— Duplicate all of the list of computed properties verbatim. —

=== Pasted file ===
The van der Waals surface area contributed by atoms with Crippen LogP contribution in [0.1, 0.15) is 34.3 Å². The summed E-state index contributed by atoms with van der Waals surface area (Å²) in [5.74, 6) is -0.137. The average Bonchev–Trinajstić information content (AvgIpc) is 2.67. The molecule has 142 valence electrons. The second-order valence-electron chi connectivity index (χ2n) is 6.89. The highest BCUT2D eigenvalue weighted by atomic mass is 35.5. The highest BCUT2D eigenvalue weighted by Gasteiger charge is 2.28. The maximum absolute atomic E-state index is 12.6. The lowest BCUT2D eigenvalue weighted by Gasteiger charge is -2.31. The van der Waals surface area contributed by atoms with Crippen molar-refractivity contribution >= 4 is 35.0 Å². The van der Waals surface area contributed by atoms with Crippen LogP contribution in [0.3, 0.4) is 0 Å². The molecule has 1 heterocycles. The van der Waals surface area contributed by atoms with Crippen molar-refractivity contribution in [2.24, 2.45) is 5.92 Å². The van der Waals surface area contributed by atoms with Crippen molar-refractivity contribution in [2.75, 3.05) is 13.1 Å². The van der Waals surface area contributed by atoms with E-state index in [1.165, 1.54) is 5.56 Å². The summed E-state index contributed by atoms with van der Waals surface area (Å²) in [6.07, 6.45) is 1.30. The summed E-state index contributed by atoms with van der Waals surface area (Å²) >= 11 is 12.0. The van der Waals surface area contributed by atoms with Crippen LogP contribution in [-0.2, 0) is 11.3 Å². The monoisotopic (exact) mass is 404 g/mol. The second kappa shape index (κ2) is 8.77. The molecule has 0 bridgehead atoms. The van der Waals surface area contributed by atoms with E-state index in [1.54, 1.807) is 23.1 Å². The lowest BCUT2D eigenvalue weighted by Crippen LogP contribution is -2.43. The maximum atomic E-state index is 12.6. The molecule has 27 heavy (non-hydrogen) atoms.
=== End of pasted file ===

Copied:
The van der Waals surface area contributed by atoms with Crippen LogP contribution in [0.1, 0.15) is 34.3 Å². The summed E-state index contributed by atoms with van der Waals surface area (Å²) in [5.74, 6) is -0.137. The average Bonchev–Trinajstić information content (AvgIpc) is 2.67. The molecule has 142 valence electrons. The second-order valence-electron chi connectivity index (χ2n) is 6.89. The highest BCUT2D eigenvalue weighted by atomic mass is 35.5. The highest BCUT2D eigenvalue weighted by Gasteiger charge is 2.28. The maximum absolute atomic E-state index is 12.6. The lowest BCUT2D eigenvalue weighted by Gasteiger charge is -2.31. The van der Waals surface area contributed by atoms with Crippen molar-refractivity contribution >= 4 is 35.0 Å². The van der Waals surface area contributed by atoms with Crippen LogP contribution in [0.3, 0.4) is 0 Å². The molecule has 1 heterocycles. The van der Waals surface area contributed by atoms with Crippen molar-refractivity contribution in [2.24, 2.45) is 5.92 Å². The van der Waals surface area contributed by atoms with Crippen molar-refractivity contribution in [2.75, 3.05) is 13.1 Å². The van der Waals surface area contributed by atoms with E-state index in [1.165, 1.54) is 5.56 Å². The summed E-state index contributed by atoms with van der Waals surface area (Å²) in [6.07, 6.45) is 1.30. The summed E-state index contributed by atoms with van der Waals surface area (Å²) >= 11 is 12.0. The van der Waals surface area contributed by atoms with Crippen LogP contribution in [-0.2, 0) is 11.3 Å². The monoisotopic (exact) mass is 404 g/mol. The second kappa shape index (κ2) is 8.77. The molecule has 0 bridgehead atoms. The van der Waals surface area contributed by atoms with E-state index in [1.54, 1.807) is 23.1 Å². The lowest BCUT2D eigenvalue weighted by Crippen LogP contribution is -2.43. The maximum atomic E-state index is 12.6. The molecule has 27 heavy (non-hydrogen) atoms.